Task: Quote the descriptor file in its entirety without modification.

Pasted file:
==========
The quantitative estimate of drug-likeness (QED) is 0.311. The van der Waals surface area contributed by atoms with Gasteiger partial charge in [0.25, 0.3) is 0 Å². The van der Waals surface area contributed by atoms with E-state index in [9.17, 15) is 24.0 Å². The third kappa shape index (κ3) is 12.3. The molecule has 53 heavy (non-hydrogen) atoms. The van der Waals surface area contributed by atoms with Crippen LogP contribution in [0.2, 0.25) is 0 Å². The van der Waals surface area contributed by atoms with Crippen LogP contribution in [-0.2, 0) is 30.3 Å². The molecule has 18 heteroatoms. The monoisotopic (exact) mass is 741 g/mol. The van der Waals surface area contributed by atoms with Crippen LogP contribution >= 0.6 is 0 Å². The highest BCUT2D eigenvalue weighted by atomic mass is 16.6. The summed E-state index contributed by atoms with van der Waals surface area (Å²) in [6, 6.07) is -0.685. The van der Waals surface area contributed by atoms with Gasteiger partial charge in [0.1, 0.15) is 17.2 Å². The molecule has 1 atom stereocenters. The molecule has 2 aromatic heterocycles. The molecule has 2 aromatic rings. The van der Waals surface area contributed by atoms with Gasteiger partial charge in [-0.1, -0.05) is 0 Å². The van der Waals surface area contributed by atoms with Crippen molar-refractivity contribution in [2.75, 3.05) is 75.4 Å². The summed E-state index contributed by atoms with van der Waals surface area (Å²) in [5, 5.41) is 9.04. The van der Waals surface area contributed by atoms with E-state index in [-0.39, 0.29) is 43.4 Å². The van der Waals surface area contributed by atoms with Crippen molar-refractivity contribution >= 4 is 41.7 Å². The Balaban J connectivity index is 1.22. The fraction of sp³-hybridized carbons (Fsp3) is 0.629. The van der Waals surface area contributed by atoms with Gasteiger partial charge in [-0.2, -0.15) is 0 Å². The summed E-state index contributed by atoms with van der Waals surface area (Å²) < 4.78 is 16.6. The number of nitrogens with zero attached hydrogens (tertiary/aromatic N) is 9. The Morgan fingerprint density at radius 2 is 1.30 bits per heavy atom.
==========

The quantitative estimate of drug-likeness (QED) is 0.311. The van der Waals surface area contributed by atoms with Gasteiger partial charge in [0.25, 0.3) is 0 Å². The van der Waals surface area contributed by atoms with E-state index in [9.17, 15) is 24.0 Å². The third kappa shape index (κ3) is 12.3. The molecule has 53 heavy (non-hydrogen) atoms. The van der Waals surface area contributed by atoms with Crippen LogP contribution in [0.2, 0.25) is 0 Å². The van der Waals surface area contributed by atoms with Crippen LogP contribution in [-0.2, 0) is 30.3 Å². The molecule has 18 heteroatoms. The monoisotopic (exact) mass is 741 g/mol. The van der Waals surface area contributed by atoms with Crippen LogP contribution >= 0.6 is 0 Å². The highest BCUT2D eigenvalue weighted by atomic mass is 16.6. The summed E-state index contributed by atoms with van der Waals surface area (Å²) in [6, 6.07) is -0.685. The van der Waals surface area contributed by atoms with Gasteiger partial charge in [0.1, 0.15) is 17.2 Å². The molecule has 1 atom stereocenters. The molecule has 2 aromatic heterocycles. The molecule has 2 aromatic rings. The van der Waals surface area contributed by atoms with Gasteiger partial charge in [-0.1, -0.05) is 0 Å². The van der Waals surface area contributed by atoms with Crippen molar-refractivity contribution in [2.75, 3.05) is 75.4 Å². The summed E-state index contributed by atoms with van der Waals surface area (Å²) in [5, 5.41) is 9.04. The van der Waals surface area contributed by atoms with E-state index in [-0.39, 0.29) is 43.4 Å². The van der Waals surface area contributed by atoms with Crippen molar-refractivity contribution >= 4 is 41.7 Å². The Balaban J connectivity index is 1.22. The fraction of sp³-hybridized carbons (Fsp3) is 0.629. The van der Waals surface area contributed by atoms with Gasteiger partial charge in [-0.2, -0.15) is 0 Å². The summed E-state index contributed by atoms with van der Waals surface area (Å²) < 4.78 is 16.6. The number of nitrogens with zero attached hydrogens (tertiary/aromatic N) is 9. The Morgan fingerprint density at radius 2 is 1.30 bits per heavy atom.